"Zenit E. The thing looks like it could probably survive a nuclear blast or diving into the Mariana Trench!"
Tell us about yourself.
I'm 22 and i live in Estonia. I'm a student and in my free time i play music. And shoot film!
When and how did the film journey begin for you?
It all started a little more than a year ago. Until then, i had absolutely no experience with any kind of photography. I didn't know anything about shutter speeds, aperture, I even had no idea what DSLR or SLR are. I just knew that most cameras used today are digital.
So, in the spring of 2014 i was just chillin' around with few of my friends until one of them showed me his old Soviet-made Zenit E. I was quite amazed the moment i saw it, because i like all kinds of old things, and the camera was over 30 years old. And it was still working fine!
The pictures it took were very nostalgic, like straight from 1980. And also it was fully manual, none of that automatic nonsense.
So, few months later i got my first film-shooter Smena 8M. This camera is just plain simplicity, fun, and i still use it sometimes. But pretty soon i decided that i needed a real thing, an SLR. Few weeks later i had my own Zenit E, which is the main camera i use still today.
What type of film do you usually shoot and what made you choose it?
The most standard ISO200 color film is my favorite i guess. I've been thinking of using higher ISO films too, but thay are a little expensive. In the future i will definitely try them out.
What camera makes you click?
Basically any camera that has a film in it. The older they are, the better! SLR-s are preferred but a simple viewfinder camera will do the thing too.
As i said, Zenit E is my weapon of choice at the moment. Its built like a tank (which means it is quite heavy too!) and also quite bulletproof. The thing looks like it could probably survive a nuclear blast or diving into the Mariana Trench.
All the mechanical parts in the camera make it feel like its some Victorian-era clockwork. I'm still amazed about the quality of it by the Soviet standards. Most of the technology built in the Soviet Union back then was just terrible.
I also like that its made of metal, not plastic.
In the future, i'll defenitely get more film cameras to my collection. Hopefully i dont get too addicted, otherwise i'll end up sleeping on the street because my room is full of film cameras.
Between black and white and colour film which would you choose?
So far, i still haven't used black and white, although i have one B&W film standing on my shelf for months, waiting to be shot. I think i'll load it up soon enough. It's gonna be fun because i'll have to develop it myselt and at the moment i have no idea how to do that.
What lenses do you use?
The most common you can get with a Zenit-e: Helios 44-2. I've always wanted more Soviet-made lenses, but again, they are not cheap.
Do you make any experiments on film?
I've made film soup a couple of times and failed miserably. I used mainly shampoo, soap and detergent. One time, film got so stuck in the cassette that when i tried to wind it up in my Smena 8M, it just split. Next time, i used too much detergent and i destroyed the film beyond usable.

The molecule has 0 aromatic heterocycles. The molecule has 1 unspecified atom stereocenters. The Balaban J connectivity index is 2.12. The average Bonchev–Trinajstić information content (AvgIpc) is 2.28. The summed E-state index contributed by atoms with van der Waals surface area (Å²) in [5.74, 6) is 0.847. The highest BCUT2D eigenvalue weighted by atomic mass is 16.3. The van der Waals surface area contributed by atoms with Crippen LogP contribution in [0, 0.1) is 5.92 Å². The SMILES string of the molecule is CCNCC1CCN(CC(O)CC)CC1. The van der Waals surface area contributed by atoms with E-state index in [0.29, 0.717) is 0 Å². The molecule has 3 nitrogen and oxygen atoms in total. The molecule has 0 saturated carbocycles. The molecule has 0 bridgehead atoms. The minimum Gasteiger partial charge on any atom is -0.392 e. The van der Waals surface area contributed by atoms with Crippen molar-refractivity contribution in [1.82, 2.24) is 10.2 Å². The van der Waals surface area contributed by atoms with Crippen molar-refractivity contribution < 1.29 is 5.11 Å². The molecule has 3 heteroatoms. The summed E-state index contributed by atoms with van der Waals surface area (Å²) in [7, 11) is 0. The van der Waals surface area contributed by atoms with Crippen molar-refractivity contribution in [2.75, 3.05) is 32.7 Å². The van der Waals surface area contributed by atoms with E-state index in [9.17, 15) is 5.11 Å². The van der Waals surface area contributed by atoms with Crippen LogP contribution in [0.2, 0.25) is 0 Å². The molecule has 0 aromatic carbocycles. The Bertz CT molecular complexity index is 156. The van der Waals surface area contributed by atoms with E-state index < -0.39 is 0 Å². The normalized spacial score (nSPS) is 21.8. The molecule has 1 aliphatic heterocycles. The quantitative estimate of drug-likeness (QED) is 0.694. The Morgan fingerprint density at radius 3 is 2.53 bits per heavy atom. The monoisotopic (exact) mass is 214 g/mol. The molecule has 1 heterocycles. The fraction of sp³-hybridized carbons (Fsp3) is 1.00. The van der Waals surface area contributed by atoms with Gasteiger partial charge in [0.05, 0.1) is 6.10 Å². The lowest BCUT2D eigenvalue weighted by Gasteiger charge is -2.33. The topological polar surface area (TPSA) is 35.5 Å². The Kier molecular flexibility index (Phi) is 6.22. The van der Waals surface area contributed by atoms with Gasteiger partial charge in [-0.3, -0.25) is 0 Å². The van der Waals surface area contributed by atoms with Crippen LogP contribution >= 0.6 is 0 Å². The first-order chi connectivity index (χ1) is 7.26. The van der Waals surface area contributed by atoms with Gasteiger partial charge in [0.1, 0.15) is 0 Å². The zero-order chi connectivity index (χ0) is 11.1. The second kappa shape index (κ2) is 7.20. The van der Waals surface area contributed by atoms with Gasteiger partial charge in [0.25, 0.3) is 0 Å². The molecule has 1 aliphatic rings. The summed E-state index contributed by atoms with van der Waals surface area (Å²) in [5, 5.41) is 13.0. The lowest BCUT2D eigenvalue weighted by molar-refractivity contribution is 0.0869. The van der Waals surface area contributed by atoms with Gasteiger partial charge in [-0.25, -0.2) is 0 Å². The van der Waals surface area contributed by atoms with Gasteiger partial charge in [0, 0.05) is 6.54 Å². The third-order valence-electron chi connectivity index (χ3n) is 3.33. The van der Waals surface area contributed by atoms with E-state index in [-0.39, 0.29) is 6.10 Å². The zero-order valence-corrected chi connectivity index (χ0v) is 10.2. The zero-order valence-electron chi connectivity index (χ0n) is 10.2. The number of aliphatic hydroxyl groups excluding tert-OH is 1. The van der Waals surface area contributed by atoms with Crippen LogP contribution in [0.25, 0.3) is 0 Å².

Last time, i soaked the film in lemon juice for 3 days. That didn't do anything. But i wont give up on film soup experiments, I'm gonna try again soon.
Last but not least.
In general, i dont consider myself a photographer and i dont think i ever will. Most people today use the latest technologies possible(including digital cameras), and i 've always loved to do things differently than most people.
Film cameras are kind of a way for me to mess with people, in a good way. When i take out that tank(Zenit-E), then almost everyone is like 'what the hell is this thing'.
Then they ask how it works, some of them even want to try it out. Maybe someone even wants go get his/her own film camera, despite the fact that digital cameras are way more efficient.
So its not always about producing the best quality photos, its sometimes just having the most fun you can have. In our technologically driven world, almost everything is new, 'digi', and automatic, which in defenitely not all bad. But in my opinion there are just some some old and 'outdated' ways and means that are much more interesting.
I mean, how many photographers there are, who take amazing shots with digital cameras, but dont know how to use the most basic film cameras. It's not only about the cameras. The same goes with every other aspect of the technology we use. Mobile phones, computers, TV-s, printers, scanners etc. - Most people in the western world use them all day every day but how many of them haven't even heard the word transistor?
The very thing that makes it all possible.
Although it's somewhat normal that over time new ways replace the old ways and people forget about them over time, otherwise we'd be still be riding around with horses.
In conclusion, people are happy if they can do what they like.
I like history and technology, and a film camera is both to me.
You can find Viljam Valdmaa here: